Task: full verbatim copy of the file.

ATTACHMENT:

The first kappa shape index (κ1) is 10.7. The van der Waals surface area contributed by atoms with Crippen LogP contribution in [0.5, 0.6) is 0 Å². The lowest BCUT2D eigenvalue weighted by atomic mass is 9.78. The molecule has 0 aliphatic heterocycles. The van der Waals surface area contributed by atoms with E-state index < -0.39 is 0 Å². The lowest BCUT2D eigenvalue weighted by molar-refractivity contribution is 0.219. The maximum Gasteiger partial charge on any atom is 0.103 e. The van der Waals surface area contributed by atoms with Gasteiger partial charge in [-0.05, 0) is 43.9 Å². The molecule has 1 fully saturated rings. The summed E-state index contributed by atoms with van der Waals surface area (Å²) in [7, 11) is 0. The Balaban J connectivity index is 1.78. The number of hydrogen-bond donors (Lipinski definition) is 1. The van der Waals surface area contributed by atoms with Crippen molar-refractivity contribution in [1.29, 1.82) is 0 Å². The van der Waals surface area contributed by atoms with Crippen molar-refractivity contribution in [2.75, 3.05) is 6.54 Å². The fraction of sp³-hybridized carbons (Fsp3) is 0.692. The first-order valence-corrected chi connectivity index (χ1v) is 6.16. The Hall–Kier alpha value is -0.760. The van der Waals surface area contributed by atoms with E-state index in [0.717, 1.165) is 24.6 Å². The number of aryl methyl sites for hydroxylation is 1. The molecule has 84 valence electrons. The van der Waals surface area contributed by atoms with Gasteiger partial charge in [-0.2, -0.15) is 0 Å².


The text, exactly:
The first kappa shape index (κ1) is 10.7. The van der Waals surface area contributed by atoms with Crippen LogP contribution in [0.5, 0.6) is 0 Å². The lowest BCUT2D eigenvalue weighted by atomic mass is 9.78. The molecule has 0 aliphatic heterocycles. The van der Waals surface area contributed by atoms with E-state index < -0.39 is 0 Å². The lowest BCUT2D eigenvalue weighted by molar-refractivity contribution is 0.219. The maximum Gasteiger partial charge on any atom is 0.103 e. The van der Waals surface area contributed by atoms with Gasteiger partial charge in [-0.05, 0) is 43.9 Å². The molecule has 1 fully saturated rings. The summed E-state index contributed by atoms with van der Waals surface area (Å²) in [7, 11) is 0. The Balaban J connectivity index is 1.78. The number of hydrogen-bond donors (Lipinski definition) is 1. The van der Waals surface area contributed by atoms with Crippen molar-refractivity contribution in [1.29, 1.82) is 0 Å². The van der Waals surface area contributed by atoms with Crippen molar-refractivity contribution in [2.75, 3.05) is 6.54 Å². The fraction of sp³-hybridized carbons (Fsp3) is 0.692. The first-order valence-corrected chi connectivity index (χ1v) is 6.16. The Hall–Kier alpha value is -0.760. The van der Waals surface area contributed by atoms with E-state index in [0.717, 1.165) is 24.6 Å². The number of aryl methyl sites for hydroxylation is 1. The molecule has 84 valence electrons. The van der Waals surface area contributed by atoms with Gasteiger partial charge in [-0.2, -0.15) is 0 Å².